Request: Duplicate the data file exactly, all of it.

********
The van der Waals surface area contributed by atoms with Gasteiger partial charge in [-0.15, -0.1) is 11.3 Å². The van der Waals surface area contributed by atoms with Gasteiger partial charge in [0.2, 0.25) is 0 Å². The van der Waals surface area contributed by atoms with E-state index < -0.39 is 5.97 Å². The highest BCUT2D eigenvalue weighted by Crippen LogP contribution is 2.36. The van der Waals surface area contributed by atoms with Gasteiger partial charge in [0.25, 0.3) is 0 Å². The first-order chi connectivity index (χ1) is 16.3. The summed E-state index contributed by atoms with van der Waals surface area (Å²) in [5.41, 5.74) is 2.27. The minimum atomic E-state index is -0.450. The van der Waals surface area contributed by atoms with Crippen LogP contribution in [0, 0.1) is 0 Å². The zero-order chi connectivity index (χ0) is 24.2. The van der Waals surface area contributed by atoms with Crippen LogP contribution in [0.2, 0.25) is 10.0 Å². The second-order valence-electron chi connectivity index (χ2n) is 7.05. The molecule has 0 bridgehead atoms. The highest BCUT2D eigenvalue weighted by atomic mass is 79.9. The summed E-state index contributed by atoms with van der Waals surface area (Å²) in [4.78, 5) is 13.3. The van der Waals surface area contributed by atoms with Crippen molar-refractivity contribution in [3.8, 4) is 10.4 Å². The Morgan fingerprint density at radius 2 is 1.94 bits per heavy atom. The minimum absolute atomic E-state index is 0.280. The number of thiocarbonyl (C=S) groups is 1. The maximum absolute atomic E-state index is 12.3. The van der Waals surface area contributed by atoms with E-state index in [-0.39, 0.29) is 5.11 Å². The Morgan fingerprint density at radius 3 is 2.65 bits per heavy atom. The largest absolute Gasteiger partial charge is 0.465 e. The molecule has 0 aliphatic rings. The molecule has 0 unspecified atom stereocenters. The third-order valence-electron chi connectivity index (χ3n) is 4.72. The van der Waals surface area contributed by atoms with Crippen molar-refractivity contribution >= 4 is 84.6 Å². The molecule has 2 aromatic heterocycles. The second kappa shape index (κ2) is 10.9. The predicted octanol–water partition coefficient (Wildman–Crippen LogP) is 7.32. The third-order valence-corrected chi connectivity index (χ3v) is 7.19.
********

The van der Waals surface area contributed by atoms with Gasteiger partial charge in [-0.15, -0.1) is 11.3 Å². The van der Waals surface area contributed by atoms with Gasteiger partial charge in [0.2, 0.25) is 0 Å². The van der Waals surface area contributed by atoms with E-state index < -0.39 is 5.97 Å². The highest BCUT2D eigenvalue weighted by Crippen LogP contribution is 2.36. The van der Waals surface area contributed by atoms with Gasteiger partial charge in [0.25, 0.3) is 0 Å². The first-order chi connectivity index (χ1) is 16.3. The summed E-state index contributed by atoms with van der Waals surface area (Å²) in [5.41, 5.74) is 2.27. The minimum atomic E-state index is -0.450. The van der Waals surface area contributed by atoms with Crippen LogP contribution in [0, 0.1) is 0 Å². The zero-order chi connectivity index (χ0) is 24.2. The van der Waals surface area contributed by atoms with Crippen LogP contribution in [0.2, 0.25) is 10.0 Å². The second-order valence-electron chi connectivity index (χ2n) is 7.05. The molecule has 0 bridgehead atoms. The highest BCUT2D eigenvalue weighted by atomic mass is 79.9. The summed E-state index contributed by atoms with van der Waals surface area (Å²) in [4.78, 5) is 13.3. The van der Waals surface area contributed by atoms with Crippen molar-refractivity contribution in [3.8, 4) is 10.4 Å². The Morgan fingerprint density at radius 2 is 1.94 bits per heavy atom. The minimum absolute atomic E-state index is 0.280. The number of thiocarbonyl (C=S) groups is 1. The maximum absolute atomic E-state index is 12.3. The van der Waals surface area contributed by atoms with E-state index in [-0.39, 0.29) is 5.11 Å². The Morgan fingerprint density at radius 3 is 2.65 bits per heavy atom. The largest absolute Gasteiger partial charge is 0.465 e. The molecule has 0 aliphatic rings. The molecule has 0 unspecified atom stereocenters. The third-order valence-electron chi connectivity index (χ3n) is 4.72. The van der Waals surface area contributed by atoms with Crippen molar-refractivity contribution >= 4 is 84.6 Å². The molecule has 2 aromatic heterocycles. The second kappa shape index (κ2) is 10.9. The predicted octanol–water partition coefficient (Wildman–Crippen LogP) is 7.32. The third-order valence-corrected chi connectivity index (χ3v) is 7.19.